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Until we have a vaccine, an increased testing capacity, and until we learn more about antibody testing — as well as whether having the Coronavirus antibodies in your system means you cannot contract the COVID-19 disease — we must move forward in a “new normal” environment. And as we’ve already come to understand, that means certain changes in the live music industry.
If you’re planning to start playing live music again, there are definite things into which you’re going to need to look.
Here are five conditions one might raise before confirming a gig nowadays.
- You will want to secure a 10-foot barrier or marking around the stage. Singers won’t be wearing masks, so a 10-foot minimum protects the audience from being sprayed with the singers’ saliva. Singers should also provide their own microphone.
- You should request a low key, possibly private, load in/load out situation. A staff member should also be tasked with helping with crowd control so performers don’t have to plow through a crowd of people to enter and exit the venue.
- Performers should also have either a private bathroom or a limited capacity when using the same toilets in confined spaces.
- A brief cleaning of the performance area between performances to disinfect any communally used amps or gear is preferable. The venue should also be equipped with the best ventilation possible.
- Audience safety is key. You would hate to play an overcrowded event and have a bunch of people get sick. Venues should be following the current city, state, and federal CDC guidelines.
Concerns and Suggestions
The following points were raised by musicians from Nashville, disease specialists at Vanderbilt University, and doctors and nurses within the medical community.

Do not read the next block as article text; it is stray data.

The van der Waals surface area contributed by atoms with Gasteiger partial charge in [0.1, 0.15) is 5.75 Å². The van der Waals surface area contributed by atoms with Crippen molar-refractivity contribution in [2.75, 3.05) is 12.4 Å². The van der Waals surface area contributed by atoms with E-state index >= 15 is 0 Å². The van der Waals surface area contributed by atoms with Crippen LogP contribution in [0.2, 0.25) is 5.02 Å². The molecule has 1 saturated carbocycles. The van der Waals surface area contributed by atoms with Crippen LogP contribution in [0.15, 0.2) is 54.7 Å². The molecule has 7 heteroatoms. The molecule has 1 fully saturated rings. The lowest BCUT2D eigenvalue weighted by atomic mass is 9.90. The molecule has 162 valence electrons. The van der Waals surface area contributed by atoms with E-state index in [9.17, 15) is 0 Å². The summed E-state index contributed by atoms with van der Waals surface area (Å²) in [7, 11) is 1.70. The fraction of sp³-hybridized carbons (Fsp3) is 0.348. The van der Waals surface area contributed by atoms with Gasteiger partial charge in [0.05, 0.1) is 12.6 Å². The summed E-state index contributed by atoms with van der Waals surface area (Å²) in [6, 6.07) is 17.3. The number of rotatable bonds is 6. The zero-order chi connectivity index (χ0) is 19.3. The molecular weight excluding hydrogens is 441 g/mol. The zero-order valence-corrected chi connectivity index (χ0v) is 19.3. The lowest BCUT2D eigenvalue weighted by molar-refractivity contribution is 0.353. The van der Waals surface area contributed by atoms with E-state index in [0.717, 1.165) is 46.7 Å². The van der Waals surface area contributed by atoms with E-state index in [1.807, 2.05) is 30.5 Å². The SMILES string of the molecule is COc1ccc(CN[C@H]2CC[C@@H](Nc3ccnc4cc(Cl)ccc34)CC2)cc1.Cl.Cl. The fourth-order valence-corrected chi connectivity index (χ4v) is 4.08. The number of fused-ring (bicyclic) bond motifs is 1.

Audience physical accessibility to artists/musicians
Not only were there concerns voiced about the crowd’s accessibility to musicians in a live music setting, but audience members right up front underneath a vocalist. Sometimes when singing or speaking, vocalists, MCs, and band directors may produce saliva (or, spit). It is suggested that you set up some type of physical barriers between the stage and audience.
Keeping a healthy distance while working the crowd for tips in bar and restaurant settings
Before going into the crowd to work the tip jar, make an announcement on stage. Incorporate funny, friendly, and fair banter into your set letting the crowd know you are entering the audience but would like to keep a safe social distance while doing so, and allow anyone that does not want to be put into risk time to exit the area.
Put on a mask if it increases comfort. Utilize digital options for tipping like Venmo, CashApp, etc. Post a sign on stage with the info and reference it throughout your set.
The ability to set up, soundcheck, and tear down while keeping a healthy distance from audience members
Inquire about designated entrances and exits for musicians and physical barriers between the audience and stage. Consider bringing a change of clothes, putting on a ball cap or a mask to reduce the appearance of being approachable when not playing. Be honest with people if they come too close.
Reducing the risk of cross-contamination between work and home
Remove your shoes, clothing, backpacks or bags, and gear, as soon as you arrive home in a designated area. Do not move these items anywhere else in your home without cleaning and disinfecting first. Also, always keep hand sanitizer, wipes, or hand soap, in your bag at all times. Hand washing is so important to stay healthy these days.
The bottom line is that there is no way to return to a public situation without some increased risk, until we have a vaccine. If you have underlying health conditions, you may want to wait on performing; the same goes for attending gigs as an audience member.
However, with some preparation of safety and increased cleaning measures, good communication between the venue, your bandmates, and live music fans, we can get back out there to perform, hear live music, and live our lives again; albeit in the “new normal.”
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Kristen Ford is Nashville based indie rock act with a passion for music business and a book on DIY touring in the works, featuring members of the health, scientific and musical communities of Nashville.